Social work is a rewarding career choice. We all come to the profession with a desire to help and facilitate change in the world. I have been practicing social work for twenty years and I’d like to offer you five tips on how to become a successful social worker.
1. Learn from everyone around you.
Your peers, supervisors and clients are all your teachers. Be open to all the different lessons they have for you. Our supervisors and managers are obvious teachers. However, we often spend more time with peers and clients than our supervisors, so don’t underestimate their influence. Sometimes, our peers or supervisors aren’t the best role models. I always tell the students I supervise that some people, unfortunately, will be lessons on what not to do. And clients are often the best teachers of all. I often feel (and hear the same from other therapists) that I learn as much from my clients as they learn from me.
2. Don’t let your clients’ success or failure determine your worth or success in the field.
I can’t stress the importance of this enough. You are not responsible for your clients’ choices. Being a successful social worker means you can’t get attached to the outcome. Do your best to facilitate change and realize your clients are both capable and responsible for their own lives. This can be a very hard concept for new social workers to accept. We are a caring bunch of people and it can be hard to let go of our dream to save the world!
3. Self-care is essential.
Self-care is one of the keys to longevity as a social worker or therapist. We’ve all heard the old adage to put our own oxygen mask on first – and it’s true. I encourage you to intentionally make time and plans for activities that relax, rejuvenate, energize, and restore your body and soul.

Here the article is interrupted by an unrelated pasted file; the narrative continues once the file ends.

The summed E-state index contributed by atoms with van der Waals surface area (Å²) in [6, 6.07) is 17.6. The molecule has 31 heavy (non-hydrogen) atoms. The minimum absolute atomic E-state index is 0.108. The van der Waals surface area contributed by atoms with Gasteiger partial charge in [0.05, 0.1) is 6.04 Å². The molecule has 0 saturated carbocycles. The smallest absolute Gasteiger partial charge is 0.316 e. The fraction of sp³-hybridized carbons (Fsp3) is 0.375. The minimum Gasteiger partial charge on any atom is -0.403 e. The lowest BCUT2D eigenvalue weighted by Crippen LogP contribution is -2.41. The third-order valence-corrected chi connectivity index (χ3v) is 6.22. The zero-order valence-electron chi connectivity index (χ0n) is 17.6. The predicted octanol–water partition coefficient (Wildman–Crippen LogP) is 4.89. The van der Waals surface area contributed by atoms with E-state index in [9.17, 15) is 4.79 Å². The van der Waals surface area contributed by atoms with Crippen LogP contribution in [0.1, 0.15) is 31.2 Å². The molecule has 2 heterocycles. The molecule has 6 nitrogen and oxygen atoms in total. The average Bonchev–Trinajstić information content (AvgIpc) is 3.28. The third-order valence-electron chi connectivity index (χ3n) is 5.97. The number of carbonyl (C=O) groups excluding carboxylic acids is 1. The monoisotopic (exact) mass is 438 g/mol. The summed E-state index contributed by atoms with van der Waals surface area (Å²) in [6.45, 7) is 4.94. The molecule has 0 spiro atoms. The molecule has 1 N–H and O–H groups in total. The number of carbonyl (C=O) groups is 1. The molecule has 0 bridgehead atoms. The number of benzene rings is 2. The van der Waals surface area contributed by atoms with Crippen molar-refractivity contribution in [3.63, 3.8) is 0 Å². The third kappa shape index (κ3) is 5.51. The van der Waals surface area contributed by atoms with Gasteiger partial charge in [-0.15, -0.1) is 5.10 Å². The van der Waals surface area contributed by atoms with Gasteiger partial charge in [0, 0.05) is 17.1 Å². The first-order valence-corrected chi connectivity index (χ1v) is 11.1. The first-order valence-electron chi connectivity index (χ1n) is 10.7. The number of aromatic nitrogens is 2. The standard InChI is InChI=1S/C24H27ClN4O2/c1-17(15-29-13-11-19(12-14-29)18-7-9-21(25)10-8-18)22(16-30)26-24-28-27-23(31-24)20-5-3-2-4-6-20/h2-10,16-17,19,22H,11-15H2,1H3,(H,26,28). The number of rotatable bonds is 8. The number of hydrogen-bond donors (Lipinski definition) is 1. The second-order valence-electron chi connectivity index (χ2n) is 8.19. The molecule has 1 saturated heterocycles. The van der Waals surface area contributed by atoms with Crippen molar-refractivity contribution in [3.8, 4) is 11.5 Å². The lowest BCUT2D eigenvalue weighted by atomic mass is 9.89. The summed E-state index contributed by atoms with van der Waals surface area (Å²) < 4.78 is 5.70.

4. Get excellent supervision.
Even after licensure, supervision is an invaluable resource. I consider it an investment in your career. A good supervisor will support all aspects of your work life. S/he will not only provide professional guidance on your client work and record keeping, but also provide an outlet for work-related stress, transference and counter-transference. And a supervisor outside your place of employment can also provide career guidance.
5. Get your own therapy.
A quality therapist is another investment in yourself. Unlike a supervisor, a therapist is your personal resource for working out your “stuff”. This will include your personal life and how your issues affect your professional work. Yes, many social workers experience of vicarious trauma, but even more feel called to the profession after experiencing trauma in their personal lives. I think social work training programs would be wise to mandate psychotherapy as MFT programs do.
I hope these tips on becoming a successful social worker are helpful. Please add your own tips in the comments.